The Case for Optimism

sunriseFor­eign Pol­i­cy blog­ger Rosa Brooks wrote a rather head-scratch­ing col­umn last week, in which she called for pes­simism about the future.

I shared some of these thoughts with my col­leagues. Should­n’t we, I sug­gest­ed, stop kid­ding our­selves about “find­ing solu­tions” to the chal­lenges posed by tech­nolo­gies that evolve faster than our brains? Should­n’t we instead rec­og­nize that his­tor­i­cal­ly speak­ing, humans real­ly suck at man­ag­ing rapid tech­no­log­i­cal and social change (c.f., the Thir­ty Years War, World Wars I and II, and so on), and rec­og­nize that devel­op­ments that rein­force human dig­ni­ty are often pre­ced­ed by real­ly crap­py peri­ods in which mil­lions suf­fer and die? Should­n’t we just accept that the tech­no­log­i­cal and eco­nom­ic changes to come will like­ly cause mas­sive and painful dis­lo­ca­tion, per­haps sim­i­lar in order to the above-men­tioned cat­a­stro­phes? Should­n’t we aban­don quixot­ic projects geared towards “find­ing solu­tions” and instead focus on sim­ple risk mit­i­ga­tion — on try­ing to find ways to keep things from becom­ing as cat­a­stroph­ic as they may poten­tial­ly become?

She goes on to, even­tu­al­ly, ref­er­ence intel­li­gent robots, Jews in Europe, Jared Dia­mond’s obser­va­tions about trees falling, Steven Pinker, and basi­cal­ly a long list of books and stuff.

I was think­ing about the Sin­gu­lar­i­ty, and whether law pro­fes­sors will become obso­lete before I reach retire­ment age (Mag­ic Eight Ball says: “Signs point to yes.”), and the prospect that we will all soon be enslaved by intel­li­gent toast­ers.

This sounds like an almost Star Trek-like future: post-mon­ey, post-labor, and so on. To a degree, Brooks is right: we are most like­ly head­ing for a peri­od of almost painful read­just­ment, and we’ll be bet­ter off if we try to plan for it rather than fer­vent­ly wish­ing it won’t come true.

But Brooks was so focused on what amounts to sci­ence fic­tion that she missed the far big­ger prob­lems star­ing us in the face.

Long before robots replace law pro­fes­sors, we’re going to run into a rather fun­da­men­tal clash between banks and the state: name­ly, between the demands of Big Finance and the need for gov­ern­ments to pro­tect the rights of their cit­i­zens. This is not a cri­sis that is based on machine learn­ing, or on robot­ics, or even on anthro­pogenic cli­mate change. It is stress built into insti­tu­tions devel­oped 60 years ago, played out to their penul­ti­mate extreme.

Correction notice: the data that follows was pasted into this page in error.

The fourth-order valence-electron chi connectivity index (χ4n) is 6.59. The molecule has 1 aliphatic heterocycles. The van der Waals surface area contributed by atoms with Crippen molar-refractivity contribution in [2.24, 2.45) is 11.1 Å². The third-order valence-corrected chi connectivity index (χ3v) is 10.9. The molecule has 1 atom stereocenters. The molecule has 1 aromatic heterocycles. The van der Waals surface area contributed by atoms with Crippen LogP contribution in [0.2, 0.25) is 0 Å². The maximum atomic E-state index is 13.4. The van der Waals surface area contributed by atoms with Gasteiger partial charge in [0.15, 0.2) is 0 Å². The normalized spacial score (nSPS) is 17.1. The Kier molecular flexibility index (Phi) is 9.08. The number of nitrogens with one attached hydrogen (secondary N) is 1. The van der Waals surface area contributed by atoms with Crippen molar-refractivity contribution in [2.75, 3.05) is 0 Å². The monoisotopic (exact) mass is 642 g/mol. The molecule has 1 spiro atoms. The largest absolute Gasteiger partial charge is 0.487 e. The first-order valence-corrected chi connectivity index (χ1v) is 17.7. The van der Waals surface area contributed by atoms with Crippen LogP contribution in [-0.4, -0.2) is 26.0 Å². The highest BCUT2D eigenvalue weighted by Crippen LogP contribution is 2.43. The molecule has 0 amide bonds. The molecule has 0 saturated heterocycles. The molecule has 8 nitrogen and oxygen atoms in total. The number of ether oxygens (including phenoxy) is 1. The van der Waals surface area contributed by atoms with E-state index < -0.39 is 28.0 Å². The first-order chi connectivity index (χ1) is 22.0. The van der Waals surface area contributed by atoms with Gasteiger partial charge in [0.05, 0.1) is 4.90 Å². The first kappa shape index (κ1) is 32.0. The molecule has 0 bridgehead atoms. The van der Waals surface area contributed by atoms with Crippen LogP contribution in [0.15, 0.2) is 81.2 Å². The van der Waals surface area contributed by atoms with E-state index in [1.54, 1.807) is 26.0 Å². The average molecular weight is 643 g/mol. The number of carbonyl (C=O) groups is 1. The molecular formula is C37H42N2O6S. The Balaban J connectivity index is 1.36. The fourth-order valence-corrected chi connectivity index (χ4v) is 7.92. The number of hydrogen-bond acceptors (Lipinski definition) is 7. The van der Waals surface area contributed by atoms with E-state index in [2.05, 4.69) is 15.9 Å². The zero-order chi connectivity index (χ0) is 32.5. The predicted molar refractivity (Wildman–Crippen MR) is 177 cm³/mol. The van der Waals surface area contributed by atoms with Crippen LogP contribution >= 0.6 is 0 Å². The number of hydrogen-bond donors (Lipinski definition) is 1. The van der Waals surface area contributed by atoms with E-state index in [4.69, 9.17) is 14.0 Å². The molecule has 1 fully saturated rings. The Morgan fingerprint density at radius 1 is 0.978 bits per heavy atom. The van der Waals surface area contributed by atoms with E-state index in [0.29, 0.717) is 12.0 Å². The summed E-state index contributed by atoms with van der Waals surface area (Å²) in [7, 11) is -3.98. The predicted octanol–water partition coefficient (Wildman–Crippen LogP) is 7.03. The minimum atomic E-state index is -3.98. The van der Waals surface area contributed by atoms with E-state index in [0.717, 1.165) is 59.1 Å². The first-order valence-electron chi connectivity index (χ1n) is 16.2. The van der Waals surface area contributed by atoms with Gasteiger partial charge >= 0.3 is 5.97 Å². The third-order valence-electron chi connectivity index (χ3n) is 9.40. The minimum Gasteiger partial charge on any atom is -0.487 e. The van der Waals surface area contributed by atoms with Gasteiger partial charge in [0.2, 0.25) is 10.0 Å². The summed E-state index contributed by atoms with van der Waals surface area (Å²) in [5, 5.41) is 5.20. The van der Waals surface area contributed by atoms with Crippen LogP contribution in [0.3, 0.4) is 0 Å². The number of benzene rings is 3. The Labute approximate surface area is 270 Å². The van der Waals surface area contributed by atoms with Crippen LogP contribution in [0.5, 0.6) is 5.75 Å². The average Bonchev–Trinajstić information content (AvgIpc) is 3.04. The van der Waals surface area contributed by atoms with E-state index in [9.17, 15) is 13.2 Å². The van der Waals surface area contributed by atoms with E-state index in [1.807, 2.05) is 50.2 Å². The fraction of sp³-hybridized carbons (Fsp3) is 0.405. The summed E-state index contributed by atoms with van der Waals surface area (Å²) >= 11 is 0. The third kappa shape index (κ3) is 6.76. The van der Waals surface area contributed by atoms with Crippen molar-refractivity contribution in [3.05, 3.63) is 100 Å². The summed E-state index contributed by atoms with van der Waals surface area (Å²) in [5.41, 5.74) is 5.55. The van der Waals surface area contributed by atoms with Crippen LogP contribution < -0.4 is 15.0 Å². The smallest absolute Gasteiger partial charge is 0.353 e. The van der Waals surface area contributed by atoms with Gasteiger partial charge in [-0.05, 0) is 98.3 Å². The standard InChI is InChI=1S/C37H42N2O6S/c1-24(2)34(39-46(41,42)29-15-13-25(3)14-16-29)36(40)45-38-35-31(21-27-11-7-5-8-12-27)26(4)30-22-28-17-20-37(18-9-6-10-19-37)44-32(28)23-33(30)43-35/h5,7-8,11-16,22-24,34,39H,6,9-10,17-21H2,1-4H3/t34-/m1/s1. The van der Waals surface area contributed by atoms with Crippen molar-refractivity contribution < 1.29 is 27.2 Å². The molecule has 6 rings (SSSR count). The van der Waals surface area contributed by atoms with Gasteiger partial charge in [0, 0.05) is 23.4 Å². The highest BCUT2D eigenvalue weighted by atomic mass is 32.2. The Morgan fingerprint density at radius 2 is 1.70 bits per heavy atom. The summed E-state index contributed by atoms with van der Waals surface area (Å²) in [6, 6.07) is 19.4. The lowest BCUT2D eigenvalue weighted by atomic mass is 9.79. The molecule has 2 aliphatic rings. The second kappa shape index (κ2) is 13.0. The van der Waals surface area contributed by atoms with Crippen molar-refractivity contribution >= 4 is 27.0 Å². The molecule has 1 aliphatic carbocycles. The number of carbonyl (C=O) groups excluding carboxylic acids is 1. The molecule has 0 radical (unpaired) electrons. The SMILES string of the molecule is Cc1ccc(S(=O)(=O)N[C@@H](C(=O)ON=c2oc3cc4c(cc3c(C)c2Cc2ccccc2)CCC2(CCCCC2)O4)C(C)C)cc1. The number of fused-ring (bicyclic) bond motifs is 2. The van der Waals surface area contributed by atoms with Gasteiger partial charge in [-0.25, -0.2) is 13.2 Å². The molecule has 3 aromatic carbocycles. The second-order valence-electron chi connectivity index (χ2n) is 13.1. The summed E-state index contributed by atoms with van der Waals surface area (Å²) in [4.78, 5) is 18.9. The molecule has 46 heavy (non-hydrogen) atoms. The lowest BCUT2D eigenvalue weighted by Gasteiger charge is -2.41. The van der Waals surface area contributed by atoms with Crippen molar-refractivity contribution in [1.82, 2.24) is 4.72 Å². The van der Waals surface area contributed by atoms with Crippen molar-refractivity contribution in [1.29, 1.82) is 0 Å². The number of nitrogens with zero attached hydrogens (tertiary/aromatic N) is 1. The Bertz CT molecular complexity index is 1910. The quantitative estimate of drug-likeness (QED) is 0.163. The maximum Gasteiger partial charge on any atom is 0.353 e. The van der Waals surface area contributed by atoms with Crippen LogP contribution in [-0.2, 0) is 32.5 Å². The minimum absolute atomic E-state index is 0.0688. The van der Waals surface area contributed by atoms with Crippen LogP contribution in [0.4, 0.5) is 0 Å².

There are oth­er dis­as­ters approach­ing us: most built into the fab­ric of our soci­ety, rather than grow­ing in some uni­ver­si­ty research lab (list­ing them is fun but not real­ly con­struc­tive for this argu­ment). The point being, we have already engi­neered our own cat­a­stro­phe — and it prob­a­bly won’t come from the tech­nol­o­gy Brooks seems to find so nau­seous.

About sev­en years ago, the Cana­di­an geo­g­ra­ph­er Thomas Homer Dixon pub­lished The Upside of Down, which was an his­tor­i­cal look at how soci­eties are actu­al­ly renewed and invig­o­rat­ed by cri­sis or even col­lapse. Unlike Jared Dia­mond’s habit of appeal­ing to hunter-gath­er­er soci­eties for his insight into post-indus­tri­al mega-cities (or what­ev­er), Dixon looked at ancient, com­plex soci­eties to see how they respond­ed to sud­den cat­a­stroph­ic change.

And guess what? If soci­ety sees col­lapse com­ing, it can take small­er, ear­ly forms of col­lapse and use them to reform itself. If the coun­try’s finan­cial cap­i­tal gets bat­tered and shut down by a cli­mate change-induced megas­torm, caus­ing $60 bil­lion in dam­age, that’s an ear­ly warn­ing that you need to start adapt­ing now.

Like­wise, if soci­ety sees finan­cial col­lapse approach­ing — with some com­mu­ni­ties cop­ing by opt­ing out of the mon­ey sys­tem entire­ly — that’s an ear­ly warn­ing that you need to start chang­ing the sys­tem to avoid cat­a­stroph­ic fail­ure now, rather than post-col­lapse.

So while Rosa Brooks is kin­da sor­ta right about how Big Change also results in Mis­ery, she’s wrong that we should just be ready to accept it. Big Change can also result in Big Good, espe­cial­ly if we look at the ear­ly warn­ing signs around us as oppor­tu­ni­ties for con­struc­tive change rather than klax­ons of impend­ing doom. It just takes a lit­tle bit of vision… and a hearty dose of per­spec­tive.

Joshua Foust used to be a foreign policy maven. Now he helps organizations communicate strategically and build audiences.

Leave a Comment

This site uses Akismet to reduce spam. Learn how your comment data is processed.